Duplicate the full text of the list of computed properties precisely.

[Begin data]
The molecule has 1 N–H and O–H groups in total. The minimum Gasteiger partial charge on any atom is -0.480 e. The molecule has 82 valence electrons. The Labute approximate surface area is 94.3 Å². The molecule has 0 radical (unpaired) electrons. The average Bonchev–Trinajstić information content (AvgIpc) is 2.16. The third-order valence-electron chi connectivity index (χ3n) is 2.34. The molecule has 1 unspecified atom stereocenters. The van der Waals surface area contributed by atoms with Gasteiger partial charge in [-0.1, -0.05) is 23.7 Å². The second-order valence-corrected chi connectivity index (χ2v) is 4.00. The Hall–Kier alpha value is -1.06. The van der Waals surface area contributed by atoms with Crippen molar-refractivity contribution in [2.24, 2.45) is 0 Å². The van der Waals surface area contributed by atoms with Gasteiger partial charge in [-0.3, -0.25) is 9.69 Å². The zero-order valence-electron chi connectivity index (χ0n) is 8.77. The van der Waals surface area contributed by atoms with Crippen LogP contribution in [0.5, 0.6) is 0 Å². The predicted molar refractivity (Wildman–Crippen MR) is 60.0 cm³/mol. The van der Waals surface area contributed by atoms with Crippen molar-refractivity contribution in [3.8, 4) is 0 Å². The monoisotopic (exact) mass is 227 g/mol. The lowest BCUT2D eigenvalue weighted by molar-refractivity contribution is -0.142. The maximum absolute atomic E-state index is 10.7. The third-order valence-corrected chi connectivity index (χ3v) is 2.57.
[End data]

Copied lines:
The molecule has 1 N–H and O–H groups in total. The minimum Gasteiger partial charge on any atom is -0.480 e. The molecule has 82 valence electrons. The Labute approximate surface area is 94.3 Å². The molecule has 0 radical (unpaired) electrons. The average Bonchev–Trinajstić information content (AvgIpc) is 2.16. The third-order valence-electron chi connectivity index (χ3n) is 2.34. The molecule has 1 unspecified atom stereocenters. The van der Waals surface area contributed by atoms with Gasteiger partial charge in [-0.1, -0.05) is 23.7 Å². The second-order valence-corrected chi connectivity index (χ2v) is 4.00. The Hall–Kier alpha value is -1.06. The van der Waals surface area contributed by atoms with Crippen molar-refractivity contribution in [2.24, 2.45) is 0 Å². The van der Waals surface area contributed by atoms with Gasteiger partial charge in [-0.3, -0.25) is 9.69 Å². The zero-order valence-electron chi connectivity index (χ0n) is 8.77. The van der Waals surface area contributed by atoms with Crippen LogP contribution in [0.5, 0.6) is 0 Å². The predicted molar refractivity (Wildman–Crippen MR) is 60.0 cm³/mol. The van der Waals surface area contributed by atoms with Crippen molar-refractivity contribution in [3.8, 4) is 0 Å². The monoisotopic (exact) mass is 227 g/mol. The lowest BCUT2D eigenvalue weighted by molar-refractivity contribution is -0.142. The maximum absolute atomic E-state index is 10.7. The third-order valence-corrected chi connectivity index (χ3v) is 2.57.